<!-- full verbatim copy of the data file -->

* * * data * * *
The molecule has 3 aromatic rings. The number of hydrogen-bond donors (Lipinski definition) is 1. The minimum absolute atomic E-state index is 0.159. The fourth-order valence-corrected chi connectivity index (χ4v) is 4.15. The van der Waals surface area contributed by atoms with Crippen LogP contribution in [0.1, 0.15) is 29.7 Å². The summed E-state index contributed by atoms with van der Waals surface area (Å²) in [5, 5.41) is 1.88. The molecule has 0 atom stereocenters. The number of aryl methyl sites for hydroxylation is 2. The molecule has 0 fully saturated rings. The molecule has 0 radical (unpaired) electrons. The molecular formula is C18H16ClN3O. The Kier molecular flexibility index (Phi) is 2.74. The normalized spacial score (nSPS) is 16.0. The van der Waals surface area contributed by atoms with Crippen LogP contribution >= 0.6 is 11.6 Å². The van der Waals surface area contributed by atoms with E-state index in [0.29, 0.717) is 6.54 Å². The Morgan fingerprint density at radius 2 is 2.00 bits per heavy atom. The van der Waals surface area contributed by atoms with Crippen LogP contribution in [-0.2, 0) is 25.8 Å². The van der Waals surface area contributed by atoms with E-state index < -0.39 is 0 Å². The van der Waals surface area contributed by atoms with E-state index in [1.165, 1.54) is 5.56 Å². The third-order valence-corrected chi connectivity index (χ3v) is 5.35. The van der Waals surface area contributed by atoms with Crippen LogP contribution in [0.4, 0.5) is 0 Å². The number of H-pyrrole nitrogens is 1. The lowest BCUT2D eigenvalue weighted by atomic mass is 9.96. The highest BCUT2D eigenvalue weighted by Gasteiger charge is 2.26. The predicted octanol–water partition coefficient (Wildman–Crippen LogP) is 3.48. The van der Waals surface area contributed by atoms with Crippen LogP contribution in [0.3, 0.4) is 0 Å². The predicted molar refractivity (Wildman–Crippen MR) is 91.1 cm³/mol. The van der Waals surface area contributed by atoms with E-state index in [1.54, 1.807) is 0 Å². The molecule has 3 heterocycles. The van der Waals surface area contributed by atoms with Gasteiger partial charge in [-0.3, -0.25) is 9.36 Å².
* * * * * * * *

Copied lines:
The molecule has 3 aromatic rings. The number of hydrogen-bond donors (Lipinski definition) is 1. The minimum absolute atomic E-state index is 0.159. The fourth-order valence-corrected chi connectivity index (χ4v) is 4.15. The van der Waals surface area contributed by atoms with Crippen LogP contribution in [0.1, 0.15) is 29.7 Å². The summed E-state index contributed by atoms with van der Waals surface area (Å²) in [5, 5.41) is 1.88. The molecule has 0 atom stereocenters. The number of aryl methyl sites for hydroxylation is 2. The molecule has 0 fully saturated rings. The molecule has 0 radical (unpaired) electrons. The molecular formula is C18H16ClN3O. The Kier molecular flexibility index (Phi) is 2.74. The normalized spacial score (nSPS) is 16.0. The van der Waals surface area contributed by atoms with Crippen LogP contribution >= 0.6 is 11.6 Å². The van der Waals surface area contributed by atoms with E-state index in [0.29, 0.717) is 6.54 Å². The Morgan fingerprint density at radius 2 is 2.00 bits per heavy atom. The van der Waals surface area contributed by atoms with Crippen LogP contribution in [-0.2, 0) is 25.8 Å². The van der Waals surface area contributed by atoms with E-state index < -0.39 is 0 Å². The van der Waals surface area contributed by atoms with E-state index in [1.165, 1.54) is 5.56 Å². The third-order valence-corrected chi connectivity index (χ3v) is 5.35. The van der Waals surface area contributed by atoms with Crippen LogP contribution in [0.4, 0.5) is 0 Å². The number of H-pyrrole nitrogens is 1. The lowest BCUT2D eigenvalue weighted by atomic mass is 9.96. The highest BCUT2D eigenvalue weighted by Gasteiger charge is 2.26. The predicted octanol–water partition coefficient (Wildman–Crippen LogP) is 3.48. The van der Waals surface area contributed by atoms with Crippen LogP contribution in [0.3, 0.4) is 0 Å². The predicted molar refractivity (Wildman–Crippen MR) is 91.1 cm³/mol. The van der Waals surface area contributed by atoms with E-state index in [1.54, 1.807) is 0 Å². The molecule has 3 heterocycles. The van der Waals surface area contributed by atoms with Gasteiger partial charge in [-0.3, -0.25) is 9.36 Å².